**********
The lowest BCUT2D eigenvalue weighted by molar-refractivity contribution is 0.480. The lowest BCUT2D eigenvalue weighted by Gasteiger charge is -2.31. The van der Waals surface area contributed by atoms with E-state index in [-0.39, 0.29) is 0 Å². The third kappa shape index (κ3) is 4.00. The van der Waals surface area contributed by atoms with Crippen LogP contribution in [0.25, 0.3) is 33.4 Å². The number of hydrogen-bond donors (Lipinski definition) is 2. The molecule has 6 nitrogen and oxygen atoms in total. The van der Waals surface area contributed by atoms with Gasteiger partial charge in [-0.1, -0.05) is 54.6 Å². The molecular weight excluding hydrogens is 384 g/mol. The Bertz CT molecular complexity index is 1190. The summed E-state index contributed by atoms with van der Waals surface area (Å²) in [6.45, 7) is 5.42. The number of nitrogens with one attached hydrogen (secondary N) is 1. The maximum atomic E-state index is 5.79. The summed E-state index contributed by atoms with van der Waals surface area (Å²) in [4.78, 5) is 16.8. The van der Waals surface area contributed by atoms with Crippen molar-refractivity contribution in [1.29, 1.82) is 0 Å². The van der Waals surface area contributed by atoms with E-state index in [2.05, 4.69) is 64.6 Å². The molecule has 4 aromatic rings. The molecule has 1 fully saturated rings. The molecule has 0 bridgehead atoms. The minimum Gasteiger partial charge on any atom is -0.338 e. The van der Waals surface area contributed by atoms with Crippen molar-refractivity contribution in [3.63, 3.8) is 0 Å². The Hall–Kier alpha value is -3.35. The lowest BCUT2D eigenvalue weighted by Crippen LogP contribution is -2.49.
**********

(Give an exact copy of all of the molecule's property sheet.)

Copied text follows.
The lowest BCUT2D eigenvalue weighted by molar-refractivity contribution is 0.480. The lowest BCUT2D eigenvalue weighted by Gasteiger charge is -2.31. The van der Waals surface area contributed by atoms with E-state index in [-0.39, 0.29) is 0 Å². The third kappa shape index (κ3) is 4.00. The van der Waals surface area contributed by atoms with Crippen LogP contribution in [0.25, 0.3) is 33.4 Å². The number of hydrogen-bond donors (Lipinski definition) is 2. The molecule has 6 nitrogen and oxygen atoms in total. The van der Waals surface area contributed by atoms with Gasteiger partial charge in [-0.1, -0.05) is 54.6 Å². The molecular weight excluding hydrogens is 384 g/mol. The Bertz CT molecular complexity index is 1190. The summed E-state index contributed by atoms with van der Waals surface area (Å²) in [6.45, 7) is 5.42. The number of nitrogens with one attached hydrogen (secondary N) is 1. The maximum atomic E-state index is 5.79. The summed E-state index contributed by atoms with van der Waals surface area (Å²) in [4.78, 5) is 16.8. The van der Waals surface area contributed by atoms with Crippen molar-refractivity contribution in [1.29, 1.82) is 0 Å². The van der Waals surface area contributed by atoms with E-state index in [2.05, 4.69) is 64.6 Å². The molecule has 4 aromatic rings. The molecule has 1 fully saturated rings. The molecule has 0 bridgehead atoms. The minimum Gasteiger partial charge on any atom is -0.338 e. The van der Waals surface area contributed by atoms with Crippen molar-refractivity contribution in [3.63, 3.8) is 0 Å². The Hall–Kier alpha value is -3.35. The lowest BCUT2D eigenvalue weighted by Crippen LogP contribution is -2.49.